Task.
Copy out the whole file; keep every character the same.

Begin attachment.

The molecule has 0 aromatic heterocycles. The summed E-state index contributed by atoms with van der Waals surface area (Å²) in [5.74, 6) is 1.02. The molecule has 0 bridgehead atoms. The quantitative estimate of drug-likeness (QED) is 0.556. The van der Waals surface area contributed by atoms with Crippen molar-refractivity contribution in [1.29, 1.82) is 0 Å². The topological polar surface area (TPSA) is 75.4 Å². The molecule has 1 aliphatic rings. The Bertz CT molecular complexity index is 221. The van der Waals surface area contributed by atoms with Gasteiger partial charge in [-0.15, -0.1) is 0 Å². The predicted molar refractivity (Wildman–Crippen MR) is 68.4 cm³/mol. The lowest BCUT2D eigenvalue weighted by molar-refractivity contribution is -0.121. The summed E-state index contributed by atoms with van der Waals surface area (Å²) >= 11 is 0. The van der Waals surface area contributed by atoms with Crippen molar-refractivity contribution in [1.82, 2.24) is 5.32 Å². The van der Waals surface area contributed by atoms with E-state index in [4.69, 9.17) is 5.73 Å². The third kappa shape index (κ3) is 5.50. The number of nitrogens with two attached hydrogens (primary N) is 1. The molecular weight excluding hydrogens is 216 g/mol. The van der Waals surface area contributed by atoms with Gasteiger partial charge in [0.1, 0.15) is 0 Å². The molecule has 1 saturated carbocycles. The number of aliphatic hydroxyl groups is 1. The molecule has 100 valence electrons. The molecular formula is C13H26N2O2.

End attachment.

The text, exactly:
The molecule has 0 aromatic heterocycles. The summed E-state index contributed by atoms with van der Waals surface area (Å²) in [5.74, 6) is 1.02. The molecule has 0 bridgehead atoms. The quantitative estimate of drug-likeness (QED) is 0.556. The van der Waals surface area contributed by atoms with Crippen molar-refractivity contribution in [1.29, 1.82) is 0 Å². The topological polar surface area (TPSA) is 75.4 Å². The molecule has 1 aliphatic rings. The Bertz CT molecular complexity index is 221. The van der Waals surface area contributed by atoms with Gasteiger partial charge in [-0.15, -0.1) is 0 Å². The predicted molar refractivity (Wildman–Crippen MR) is 68.4 cm³/mol. The lowest BCUT2D eigenvalue weighted by molar-refractivity contribution is -0.121. The summed E-state index contributed by atoms with van der Waals surface area (Å²) >= 11 is 0. The van der Waals surface area contributed by atoms with Crippen molar-refractivity contribution in [1.82, 2.24) is 5.32 Å². The van der Waals surface area contributed by atoms with E-state index in [4.69, 9.17) is 5.73 Å². The third kappa shape index (κ3) is 5.50. The number of nitrogens with two attached hydrogens (primary N) is 1. The molecular weight excluding hydrogens is 216 g/mol. The van der Waals surface area contributed by atoms with Gasteiger partial charge in [0.1, 0.15) is 0 Å². The molecule has 1 saturated carbocycles. The number of aliphatic hydroxyl groups is 1. The molecule has 100 valence electrons. The molecular formula is C13H26N2O2.